I continued writing about deaths in 2011 and 2012 and each time I've done so, it has been harder and harder. I receive a lot of PMs here and emails ... both positive and negative. While some people find my actions to be downright horrible, others find it useful and informative (and surely some people just like to rubber-neck).
It is no secret that there are a large number of people on this forum who find my writing and behavior to be horrible/inappropriate/etc. And I understand why... sometimes I think they are right. I do. And I would be lying if I said I did not care. I think I'm an OK guy, and I've been told by many very smart and passionate people to not let it get to me... but here I am.
The purpose of this post is three-fold:
1. To explain myself
2. To have an open discussion about the subject and how we should/could handle it on this forum
3. To talk about where I want to go from here
So here goes...
1. A lot of people assume that I write about death because I'm just curious and want to know what happened, to satiate a curiosity so to speak. Honestly, I can see why people would think that, and to some degree, I am a very curious person. When I read about WyomingBob's death on Jagged last week, it freaked-me-out. Bad. I felt horrible. I had read many of his trip reports and felt like I knew the guy. I wanted to be able to take away that loss. I hate reading about people dying doing an activity I do. Maybe because it sends a message to my primitive brain that I should not be climbing mountains. You see, I'm climbing Jagged this year and reading of his death made me immediately question my trip plans to climb it. I wanted to know everything I possibly could so I could make preparations to avoid death. I write to understand what happened so I can prevent others and myself from dying. Stupid, I know.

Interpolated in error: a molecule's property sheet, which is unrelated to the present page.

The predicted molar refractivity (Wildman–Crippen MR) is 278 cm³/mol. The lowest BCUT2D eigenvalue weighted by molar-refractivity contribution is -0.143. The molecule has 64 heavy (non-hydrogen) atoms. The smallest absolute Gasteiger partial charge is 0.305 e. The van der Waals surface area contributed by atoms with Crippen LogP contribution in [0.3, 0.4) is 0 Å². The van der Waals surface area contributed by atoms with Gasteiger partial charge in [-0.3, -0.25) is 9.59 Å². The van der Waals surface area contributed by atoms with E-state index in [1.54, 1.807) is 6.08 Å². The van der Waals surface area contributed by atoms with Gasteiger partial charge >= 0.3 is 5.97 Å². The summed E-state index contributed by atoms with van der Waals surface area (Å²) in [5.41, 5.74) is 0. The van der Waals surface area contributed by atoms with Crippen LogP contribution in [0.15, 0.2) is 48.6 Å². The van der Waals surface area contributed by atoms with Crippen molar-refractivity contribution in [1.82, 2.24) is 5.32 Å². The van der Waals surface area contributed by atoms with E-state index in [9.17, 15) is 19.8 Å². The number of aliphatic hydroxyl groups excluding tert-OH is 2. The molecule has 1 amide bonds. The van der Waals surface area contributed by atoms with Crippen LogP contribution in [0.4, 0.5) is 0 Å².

When I was in college, I did a research paper on the effects of death comics (like the Far Side) on death anxiety. I've always been fascinated with understanding how death effects us.
I also think there are people out there that get value from reading about accidents. It helps them, like me, prepare for the activity. Of course this will never prevent all deaths, in fact, we all know that a good portion of deaths on mountains are just plain freak accidents that could only be prevented if climbing was avoided altogether, and I don't suppose many of us like that option... which is why we want to understand. We want to do anything and everything to avoid death. It is what has made us such a viable species.
Lastly, I have the odd duty at work of analyzing all accidents for workers comp injuries... I've found this activity to be very useful in preventing future accidents and I think it has tremendous value in mountaineering as well. Perhaps with names omitted?
2. It seems like every single time someone has an accident or death, the discussion splits off into two segments - people who have questions and want to learn... and people who want to give condolences. Both are perfectly acceptable in my book, but not in the same thread. Maybe another reason why I started writing...